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Latitude: 51.4948 / 51°29'41"N
Longitude: -3.7017 / 3°42'6"W
OS Eastings: 281965
OS Northings: 178685
OS Grid: SS819786
Mapcode National: GBR H7.K1LZ
Mapcode Global: VH5HG.SPFH
Entry Name: Former Tramroad and Railway bridge over Moor Lane
Listing Date: 17 February 1998
Last Amended: 17 February 1998
Source ID: 19361
Building Class: Transport
Location: A short distance due N of Nottage village centre, near the junction of the village lane and Moor Lane by St David's Well.
Traditional County: Glamorgan
A tramroad bridge of the Dyffryn Llynfi Porthcawl Railway which was authorised by Act of Parliament 1825, begun the same year and opened for horse drawn traffic 1828. Laid by John Hodgkinson of Newport, the railway provided transport for the iron and coal being produced in the Llynfi Valley. The Outer Basin, a small tidal dock at Porthcawl, was also constructed at this time, with the Breakwater added later. Journey time was 6 hours and 5 journeys in each direction were made daily. Records of 1845 show 35,000 tons (35,700 tonnes) of coal and 21,000 tons (21,420 tonnes) iron transported. In 1860s the Brogden family, who had purchased the Tondu Ironworks from Sir Robert Price and were developing coal mining in the Ogmore Valley, were the principal promoters of the Ogmore Valley Railway Company which built first a broad gauge line in 1861 amended to standard gauge in 1865 to replace the tramroad. At this time also Porthcawl dock was being substantially extended to provide a large inner basin. At Moor Lane the railway bridge was built against the west side of the tramroad bridge. The railway line was closed in 1963. Known locally as Cuckoo Bridge.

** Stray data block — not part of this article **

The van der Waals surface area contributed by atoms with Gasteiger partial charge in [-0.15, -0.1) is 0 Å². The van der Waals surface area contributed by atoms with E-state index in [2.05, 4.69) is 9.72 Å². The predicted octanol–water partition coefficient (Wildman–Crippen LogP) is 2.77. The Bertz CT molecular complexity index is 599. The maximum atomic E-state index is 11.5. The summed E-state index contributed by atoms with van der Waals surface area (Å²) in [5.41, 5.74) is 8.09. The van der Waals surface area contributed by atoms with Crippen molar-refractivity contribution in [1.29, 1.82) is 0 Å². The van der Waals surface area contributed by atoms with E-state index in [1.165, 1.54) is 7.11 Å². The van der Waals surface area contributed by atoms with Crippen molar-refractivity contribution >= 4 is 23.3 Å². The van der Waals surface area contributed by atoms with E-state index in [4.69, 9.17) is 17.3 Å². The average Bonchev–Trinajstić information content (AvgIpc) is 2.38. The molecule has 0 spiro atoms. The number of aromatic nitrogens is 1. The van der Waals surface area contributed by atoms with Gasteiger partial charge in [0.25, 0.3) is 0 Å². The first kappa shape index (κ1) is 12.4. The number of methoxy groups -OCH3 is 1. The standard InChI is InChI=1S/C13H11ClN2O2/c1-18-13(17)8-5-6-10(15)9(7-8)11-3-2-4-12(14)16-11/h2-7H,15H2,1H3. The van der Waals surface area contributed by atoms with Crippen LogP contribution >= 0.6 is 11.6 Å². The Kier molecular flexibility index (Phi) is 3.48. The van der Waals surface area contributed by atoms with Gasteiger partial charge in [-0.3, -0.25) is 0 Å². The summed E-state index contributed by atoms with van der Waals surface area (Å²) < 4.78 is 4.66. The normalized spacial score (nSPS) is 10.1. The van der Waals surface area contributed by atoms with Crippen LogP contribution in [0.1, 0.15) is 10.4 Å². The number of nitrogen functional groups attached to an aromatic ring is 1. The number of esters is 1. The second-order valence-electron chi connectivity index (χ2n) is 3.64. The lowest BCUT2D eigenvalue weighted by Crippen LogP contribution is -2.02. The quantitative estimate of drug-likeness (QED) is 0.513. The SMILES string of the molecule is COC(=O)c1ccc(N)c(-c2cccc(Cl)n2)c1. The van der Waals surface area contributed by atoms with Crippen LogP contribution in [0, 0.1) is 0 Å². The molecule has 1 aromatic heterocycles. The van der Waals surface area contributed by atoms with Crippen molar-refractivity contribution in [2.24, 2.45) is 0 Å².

Tramroad bridge is a skewed near semi-circular arch of dressed stone with approach abutments terminating in large quoins, left side retains coping, right has blue brick coping embossed 'Lipton'. Arch has long voussoirs dying into abutments, keystone, originally no parapet, the coping only one course above the keystone; later parapet of blue brick. Interior of bridge is rubble with holes for wooden construction framework visible on each side. The railway bridge W is in blue brick in English bond with matching skewed roof achieved through angled bricks, their ends creating a decorative 3 course arch. Some patching with concrete.
Included as a rare and almost complete survival of a structure of the Dyffryn Llynfi Porthcawl Tramroad, of great importance in the history of iron and coal production in the western S Wales valleys and in the development of Porthcawl.
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